There is no correlation between Parkinson's disease and heart disease. In fact, a recent study indicates that Parkinson's patients have a lower prevalence of heart disease.
"The peak age for developing Parkinson's is between 50 and 70 years of age, yet these patients have remarkable cardiovascular health, even though this is also a peak time for stroke and heart attack," said Dr Xuemei Huang of the University of North Carolina, Chapel Hill, lead author of a recent study on Parkinson's disease. "I did a search on this topic and found some studies in the literature to support my hunch that yes, Parkinson's patients do seem to have lower prevalence of heart disease and stroke." But not for those who took Permax.
Olson took Permax for two years. "It wasn't doing any good so my doctor switched me to Mirapex," he says. But just a few years later, Olson had open-heart surgery and five bypass grafts.
"I didn't even know I had a heart problem because it could have been masked by Parkinson's. But when I started taking Permax I felt that the disease was wearing me out and I was in pretty bad shape so I had to go on permanent disability retirement in 1998," he says. (Olson will be 65 this year - he wasn't prepared for such an early retirement.)
"I was dragging my butt around and I was constantly tired. When we went to the mall I would have to sit down on every bench. When I finally got off Permax, in October 1999, I had more energy and generally felt better. Then my heart valve problem was diagnosed and it came as quite a shock, to say the least. But even more of a shock was when the cardiologist told me that I also had pulmonary fibrosis, diagnosed just one month later.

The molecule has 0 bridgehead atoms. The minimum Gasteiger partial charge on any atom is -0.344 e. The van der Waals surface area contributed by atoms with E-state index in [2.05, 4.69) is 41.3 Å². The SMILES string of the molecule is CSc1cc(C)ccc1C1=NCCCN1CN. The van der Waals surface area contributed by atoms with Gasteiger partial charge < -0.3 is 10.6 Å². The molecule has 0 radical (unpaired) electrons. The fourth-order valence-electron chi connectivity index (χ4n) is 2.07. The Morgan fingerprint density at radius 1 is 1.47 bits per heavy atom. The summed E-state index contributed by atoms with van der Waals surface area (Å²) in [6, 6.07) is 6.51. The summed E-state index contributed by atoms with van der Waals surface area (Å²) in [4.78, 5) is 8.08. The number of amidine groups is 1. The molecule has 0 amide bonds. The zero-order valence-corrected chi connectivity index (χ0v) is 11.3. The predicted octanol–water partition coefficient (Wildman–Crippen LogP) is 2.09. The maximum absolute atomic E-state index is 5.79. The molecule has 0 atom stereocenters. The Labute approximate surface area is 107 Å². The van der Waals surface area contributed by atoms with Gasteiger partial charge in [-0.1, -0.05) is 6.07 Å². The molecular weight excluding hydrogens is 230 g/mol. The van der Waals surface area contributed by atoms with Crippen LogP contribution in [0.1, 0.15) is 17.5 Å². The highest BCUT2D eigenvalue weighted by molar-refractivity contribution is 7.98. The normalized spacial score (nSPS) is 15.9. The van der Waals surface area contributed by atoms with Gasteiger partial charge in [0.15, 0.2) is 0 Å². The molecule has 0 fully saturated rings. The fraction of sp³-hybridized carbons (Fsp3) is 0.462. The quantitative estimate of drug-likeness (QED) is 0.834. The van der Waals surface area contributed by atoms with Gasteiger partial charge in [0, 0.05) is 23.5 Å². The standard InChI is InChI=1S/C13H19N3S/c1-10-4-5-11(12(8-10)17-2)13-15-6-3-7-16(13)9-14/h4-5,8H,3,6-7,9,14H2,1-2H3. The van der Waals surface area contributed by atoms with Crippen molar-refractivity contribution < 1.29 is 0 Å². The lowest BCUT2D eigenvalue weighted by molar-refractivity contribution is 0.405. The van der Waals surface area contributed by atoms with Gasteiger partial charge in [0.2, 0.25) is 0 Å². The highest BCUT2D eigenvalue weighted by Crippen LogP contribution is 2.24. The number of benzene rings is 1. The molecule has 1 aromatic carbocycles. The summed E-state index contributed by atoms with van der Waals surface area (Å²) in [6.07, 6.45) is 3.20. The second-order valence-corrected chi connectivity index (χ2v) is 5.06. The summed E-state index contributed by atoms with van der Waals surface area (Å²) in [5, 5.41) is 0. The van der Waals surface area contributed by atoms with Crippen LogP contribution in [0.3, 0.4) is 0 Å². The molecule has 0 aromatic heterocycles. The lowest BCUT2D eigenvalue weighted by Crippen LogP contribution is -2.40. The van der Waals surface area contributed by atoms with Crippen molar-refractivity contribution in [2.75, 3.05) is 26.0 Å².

"I talked to my cardiologist and he suggested that Permax could be to blame for my heart disease. I have the exact side effects this drug is alleged to cause - valvular heart disease and pulmonary fibrosis. He also suggested that I should try to get compensation for it - from the makers of Permax.
My Parkinson's disease is now on a plateau - it hasn't changed since 2005 and that is good news. But now the big question is my heart. My concern is this: who is going to pick up the bill when I need my valve replaced? The drug company should be paying."
Permax, known as pergolide, works by affecting the level of dopamine in the central nervous system; it is not a cure for Parkinson's disease. In 2003, Eli Lilly, the maker of Permax, reported that cases of cardiac valvulopathy were seen in patients receiving the drug. Since then, the warnings section of the US package insert for Permax has been modified. It said that in some cases, symptoms of cardiac valvulopathy improved after Permax was discontinued. For Parkinson's patients such as Harley Olson, they just got worse.